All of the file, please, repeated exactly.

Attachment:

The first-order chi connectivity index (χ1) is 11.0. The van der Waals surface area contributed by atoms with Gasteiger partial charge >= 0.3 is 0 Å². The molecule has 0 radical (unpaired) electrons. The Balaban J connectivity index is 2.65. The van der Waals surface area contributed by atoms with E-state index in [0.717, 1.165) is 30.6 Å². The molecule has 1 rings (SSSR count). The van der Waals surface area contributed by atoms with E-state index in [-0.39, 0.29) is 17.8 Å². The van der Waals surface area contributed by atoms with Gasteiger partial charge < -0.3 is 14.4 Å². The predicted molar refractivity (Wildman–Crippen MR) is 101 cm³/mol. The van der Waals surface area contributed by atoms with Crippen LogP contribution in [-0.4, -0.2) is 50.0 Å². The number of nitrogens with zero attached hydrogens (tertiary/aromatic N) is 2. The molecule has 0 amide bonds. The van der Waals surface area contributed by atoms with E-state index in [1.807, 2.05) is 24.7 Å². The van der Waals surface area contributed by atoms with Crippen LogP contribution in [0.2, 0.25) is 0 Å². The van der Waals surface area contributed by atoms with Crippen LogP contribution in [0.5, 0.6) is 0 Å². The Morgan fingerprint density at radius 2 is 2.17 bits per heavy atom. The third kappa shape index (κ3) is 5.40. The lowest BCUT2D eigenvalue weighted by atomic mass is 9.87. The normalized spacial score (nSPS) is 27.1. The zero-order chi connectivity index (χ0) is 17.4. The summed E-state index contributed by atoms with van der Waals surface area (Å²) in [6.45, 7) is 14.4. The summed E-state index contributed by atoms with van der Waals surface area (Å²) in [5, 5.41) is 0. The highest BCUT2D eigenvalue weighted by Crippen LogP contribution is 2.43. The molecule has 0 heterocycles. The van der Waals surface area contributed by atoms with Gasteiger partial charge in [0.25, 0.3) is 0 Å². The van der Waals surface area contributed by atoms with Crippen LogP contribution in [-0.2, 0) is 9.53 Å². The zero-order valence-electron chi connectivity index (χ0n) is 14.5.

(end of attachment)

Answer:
The first-order chi connectivity index (χ1) is 11.0. The van der Waals surface area contributed by atoms with Gasteiger partial charge >= 0.3 is 0 Å². The molecule has 0 radical (unpaired) electrons. The Balaban J connectivity index is 2.65. The van der Waals surface area contributed by atoms with E-state index in [0.717, 1.165) is 30.6 Å². The molecule has 1 rings (SSSR count). The van der Waals surface area contributed by atoms with E-state index in [-0.39, 0.29) is 17.8 Å². The van der Waals surface area contributed by atoms with Gasteiger partial charge < -0.3 is 14.4 Å². The predicted molar refractivity (Wildman–Crippen MR) is 101 cm³/mol. The van der Waals surface area contributed by atoms with Crippen LogP contribution in [-0.4, -0.2) is 50.0 Å². The number of nitrogens with zero attached hydrogens (tertiary/aromatic N) is 2. The molecule has 0 amide bonds. The van der Waals surface area contributed by atoms with E-state index in [1.807, 2.05) is 24.7 Å². The van der Waals surface area contributed by atoms with Crippen LogP contribution in [0.2, 0.25) is 0 Å². The van der Waals surface area contributed by atoms with Crippen LogP contribution in [0.5, 0.6) is 0 Å². The Morgan fingerprint density at radius 2 is 2.17 bits per heavy atom. The third kappa shape index (κ3) is 5.40. The lowest BCUT2D eigenvalue weighted by atomic mass is 9.87. The normalized spacial score (nSPS) is 27.1. The zero-order chi connectivity index (χ0) is 17.4. The summed E-state index contributed by atoms with van der Waals surface area (Å²) in [6.45, 7) is 14.4. The summed E-state index contributed by atoms with van der Waals surface area (Å²) in [5, 5.41) is 0. The highest BCUT2D eigenvalue weighted by Crippen LogP contribution is 2.43. The molecule has 0 heterocycles. The van der Waals surface area contributed by atoms with Gasteiger partial charge in [0.25, 0.3) is 0 Å². The van der Waals surface area contributed by atoms with Crippen LogP contribution in [-0.2, 0) is 9.53 Å². The zero-order valence-electron chi connectivity index (χ0n) is 14.5.